Home » Microsoft Introduces 210mm Lens for UltraCam Eagle
Graz, Austria — The Microsoft UltraCam business unit announced a 210mm lens for the UltraCam Eagle digital aerial camera system. The UltraCam Eagle was introduced in May 2011 as a multi-cone digital photogrammetric camera that offers an exchangeable lens system with 80mm (standard) and 210mm (tele) lenses. After extensive flight testing, the 210mm lens is now being released.
The 210mm lens captures the same high dynamic, high quality, detailed imagery as other UltraCam systems, with the added benefit of flying at high altitudes, e.g., 5 cm imagery at a 2,000 m altitude. This allows data collection to take place over restricted airspace, such as cities, without applying for special permits. Despite the increased distance to the ground, the results of the AT and dense matching tests support Microsoft’s belief that the base/height ratio is not the only important factor with respect to accuracy. The 210mm lens returns accurate geometry even from a high altitude. Also, the small field of view minimizes building lean for tall buildings, allowing full utilization of the 20,010 pixel swath width for ortho image production. Occlusions are minimal even for narrow streets or alleys.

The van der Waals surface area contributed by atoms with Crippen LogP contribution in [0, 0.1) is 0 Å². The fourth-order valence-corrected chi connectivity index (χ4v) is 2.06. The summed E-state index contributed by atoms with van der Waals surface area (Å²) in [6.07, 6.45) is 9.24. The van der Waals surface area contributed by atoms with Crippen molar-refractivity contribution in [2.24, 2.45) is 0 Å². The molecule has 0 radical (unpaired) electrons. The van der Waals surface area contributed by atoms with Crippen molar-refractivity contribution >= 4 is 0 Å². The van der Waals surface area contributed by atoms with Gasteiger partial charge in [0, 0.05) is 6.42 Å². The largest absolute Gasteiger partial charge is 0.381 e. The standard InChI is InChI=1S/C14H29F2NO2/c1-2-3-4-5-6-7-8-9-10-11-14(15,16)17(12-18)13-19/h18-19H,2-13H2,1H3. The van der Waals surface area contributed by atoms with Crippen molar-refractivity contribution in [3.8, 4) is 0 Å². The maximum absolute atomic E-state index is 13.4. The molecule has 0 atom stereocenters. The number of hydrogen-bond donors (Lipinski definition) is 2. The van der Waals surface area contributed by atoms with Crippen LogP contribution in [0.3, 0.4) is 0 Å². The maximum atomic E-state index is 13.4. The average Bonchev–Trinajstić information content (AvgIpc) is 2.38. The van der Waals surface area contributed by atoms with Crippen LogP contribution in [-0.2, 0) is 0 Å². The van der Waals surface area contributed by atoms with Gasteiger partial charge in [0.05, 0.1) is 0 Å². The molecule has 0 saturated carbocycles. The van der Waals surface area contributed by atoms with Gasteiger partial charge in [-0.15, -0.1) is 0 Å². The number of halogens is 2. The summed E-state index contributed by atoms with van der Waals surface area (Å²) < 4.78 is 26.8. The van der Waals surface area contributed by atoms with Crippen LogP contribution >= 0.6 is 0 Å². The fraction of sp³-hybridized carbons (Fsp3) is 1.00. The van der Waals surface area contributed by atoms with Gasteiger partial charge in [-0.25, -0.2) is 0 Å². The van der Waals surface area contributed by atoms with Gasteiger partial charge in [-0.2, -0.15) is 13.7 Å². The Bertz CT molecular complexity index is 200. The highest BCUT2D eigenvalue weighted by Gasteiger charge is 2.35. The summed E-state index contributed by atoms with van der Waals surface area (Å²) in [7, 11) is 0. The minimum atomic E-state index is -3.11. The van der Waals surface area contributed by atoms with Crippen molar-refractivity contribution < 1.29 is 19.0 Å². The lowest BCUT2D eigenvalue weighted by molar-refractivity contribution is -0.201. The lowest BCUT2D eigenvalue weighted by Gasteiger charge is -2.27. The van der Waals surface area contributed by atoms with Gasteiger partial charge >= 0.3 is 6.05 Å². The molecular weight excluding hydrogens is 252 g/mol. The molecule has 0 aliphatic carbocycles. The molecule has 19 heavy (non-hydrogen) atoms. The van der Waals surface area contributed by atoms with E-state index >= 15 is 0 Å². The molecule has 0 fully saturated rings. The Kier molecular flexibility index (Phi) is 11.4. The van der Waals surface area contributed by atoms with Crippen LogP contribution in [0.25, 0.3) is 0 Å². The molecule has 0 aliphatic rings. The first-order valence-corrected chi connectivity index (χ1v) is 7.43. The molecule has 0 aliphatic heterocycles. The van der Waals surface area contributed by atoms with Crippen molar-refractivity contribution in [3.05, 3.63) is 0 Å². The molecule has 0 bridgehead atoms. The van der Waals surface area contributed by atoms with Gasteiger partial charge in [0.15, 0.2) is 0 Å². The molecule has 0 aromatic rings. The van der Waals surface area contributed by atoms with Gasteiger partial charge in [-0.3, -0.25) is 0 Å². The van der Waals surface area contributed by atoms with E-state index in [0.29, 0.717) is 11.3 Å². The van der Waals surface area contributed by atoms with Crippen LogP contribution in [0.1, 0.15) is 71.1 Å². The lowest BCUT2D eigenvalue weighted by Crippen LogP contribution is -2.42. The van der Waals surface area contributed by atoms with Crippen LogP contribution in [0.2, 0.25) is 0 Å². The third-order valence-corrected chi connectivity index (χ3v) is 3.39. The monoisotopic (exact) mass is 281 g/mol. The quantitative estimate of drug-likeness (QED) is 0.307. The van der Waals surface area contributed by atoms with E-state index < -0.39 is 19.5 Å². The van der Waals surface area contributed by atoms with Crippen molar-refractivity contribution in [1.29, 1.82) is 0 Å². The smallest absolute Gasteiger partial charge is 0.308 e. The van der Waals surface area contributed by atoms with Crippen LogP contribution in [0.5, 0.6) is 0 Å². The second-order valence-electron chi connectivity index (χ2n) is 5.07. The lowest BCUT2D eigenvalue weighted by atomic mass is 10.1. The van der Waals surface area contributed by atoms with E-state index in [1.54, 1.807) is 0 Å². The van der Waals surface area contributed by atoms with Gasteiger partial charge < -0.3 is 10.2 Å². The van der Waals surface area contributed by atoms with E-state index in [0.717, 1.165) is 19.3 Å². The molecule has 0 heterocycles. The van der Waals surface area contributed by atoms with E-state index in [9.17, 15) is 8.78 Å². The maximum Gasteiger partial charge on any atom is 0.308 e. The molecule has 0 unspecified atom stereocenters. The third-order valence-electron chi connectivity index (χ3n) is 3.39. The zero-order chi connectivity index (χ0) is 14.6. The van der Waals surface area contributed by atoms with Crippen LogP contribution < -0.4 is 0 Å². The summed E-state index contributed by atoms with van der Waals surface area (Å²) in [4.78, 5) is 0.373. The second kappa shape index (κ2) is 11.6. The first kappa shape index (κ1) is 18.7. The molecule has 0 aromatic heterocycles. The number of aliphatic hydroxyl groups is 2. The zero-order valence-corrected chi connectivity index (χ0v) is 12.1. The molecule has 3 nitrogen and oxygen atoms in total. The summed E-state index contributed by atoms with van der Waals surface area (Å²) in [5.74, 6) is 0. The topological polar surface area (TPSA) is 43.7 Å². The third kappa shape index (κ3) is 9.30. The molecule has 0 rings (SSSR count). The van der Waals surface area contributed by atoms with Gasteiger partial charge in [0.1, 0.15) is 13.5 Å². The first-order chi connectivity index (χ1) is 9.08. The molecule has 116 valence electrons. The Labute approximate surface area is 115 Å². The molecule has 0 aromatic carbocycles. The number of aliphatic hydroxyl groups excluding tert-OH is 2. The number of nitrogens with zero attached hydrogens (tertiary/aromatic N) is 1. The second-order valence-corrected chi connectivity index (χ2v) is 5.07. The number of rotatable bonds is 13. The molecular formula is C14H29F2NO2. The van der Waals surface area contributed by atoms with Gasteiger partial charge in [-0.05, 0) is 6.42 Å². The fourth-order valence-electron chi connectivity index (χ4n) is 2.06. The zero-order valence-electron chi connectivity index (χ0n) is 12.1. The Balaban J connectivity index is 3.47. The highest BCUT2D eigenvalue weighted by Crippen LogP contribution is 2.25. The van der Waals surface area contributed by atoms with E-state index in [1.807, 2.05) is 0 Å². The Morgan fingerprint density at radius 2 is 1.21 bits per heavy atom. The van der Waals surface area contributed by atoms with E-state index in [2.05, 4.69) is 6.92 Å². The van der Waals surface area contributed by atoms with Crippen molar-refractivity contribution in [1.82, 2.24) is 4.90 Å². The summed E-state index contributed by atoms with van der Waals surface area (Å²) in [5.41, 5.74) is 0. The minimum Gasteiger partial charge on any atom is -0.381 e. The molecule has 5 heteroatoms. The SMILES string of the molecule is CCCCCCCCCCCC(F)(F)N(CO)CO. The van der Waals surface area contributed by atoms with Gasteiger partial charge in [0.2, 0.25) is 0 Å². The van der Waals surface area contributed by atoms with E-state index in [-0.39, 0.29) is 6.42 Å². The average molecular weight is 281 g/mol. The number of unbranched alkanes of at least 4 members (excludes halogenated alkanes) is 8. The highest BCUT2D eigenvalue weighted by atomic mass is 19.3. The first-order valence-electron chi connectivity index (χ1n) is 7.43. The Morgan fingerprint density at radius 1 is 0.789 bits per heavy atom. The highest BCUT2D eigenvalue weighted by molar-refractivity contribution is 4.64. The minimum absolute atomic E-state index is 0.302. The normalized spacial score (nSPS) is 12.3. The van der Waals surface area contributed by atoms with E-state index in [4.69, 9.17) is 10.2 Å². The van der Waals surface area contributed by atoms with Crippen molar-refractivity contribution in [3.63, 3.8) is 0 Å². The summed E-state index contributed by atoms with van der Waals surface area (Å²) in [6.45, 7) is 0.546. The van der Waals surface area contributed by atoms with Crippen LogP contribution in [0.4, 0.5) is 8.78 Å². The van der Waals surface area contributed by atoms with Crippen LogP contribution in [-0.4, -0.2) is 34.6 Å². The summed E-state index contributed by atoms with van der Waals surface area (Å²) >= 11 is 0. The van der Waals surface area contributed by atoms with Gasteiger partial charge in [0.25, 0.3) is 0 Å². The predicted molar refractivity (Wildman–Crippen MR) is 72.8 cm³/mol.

Users also benefit from the greater radiometric dynamic produced by the UltraCam Eagle. When mapping at high altitude, the atmosphere can lead to a loss of contrast and color shifts. By capturing imagery in “Raw format” with the 210mm lens, more bits-per-pixel of image dynamic are collected and saved. During processing it is possible to restore the colors without losing any data, and the high image dynamic allows for correction of haze, hotspots and other artifacts, such as color shifts caused by the atmosphere. Due to this technology, the resulting images look more consistent and realistic.
“When compared to competing systems that use a Bayer pattern approach, the UltraCam Eagle 210mm lens demonstrates several clear advantages,” states Alexander Wiechert, Microsoft business director. “Typically a Bayer pattern CCD reduces geometric accuracy. A small error on the CCD due to interpolations sums up to a big error on the ground due to the high altitude. Also, a Bayer pattern CCD collects less than a 12-bit image dynamic, which is almost half of the image dynamic captured by the UltraCam with the 210mm and other UltraCam Eagle lenses. That lower image dynamic typically results in lower image quality as there is no leeway to correct for the atmospheric effects.”
The 210mm lens can be exchanged in a clean hangar environment by the customer’s personnel after training from Microsoft’s Support team without the need for re-calibration.
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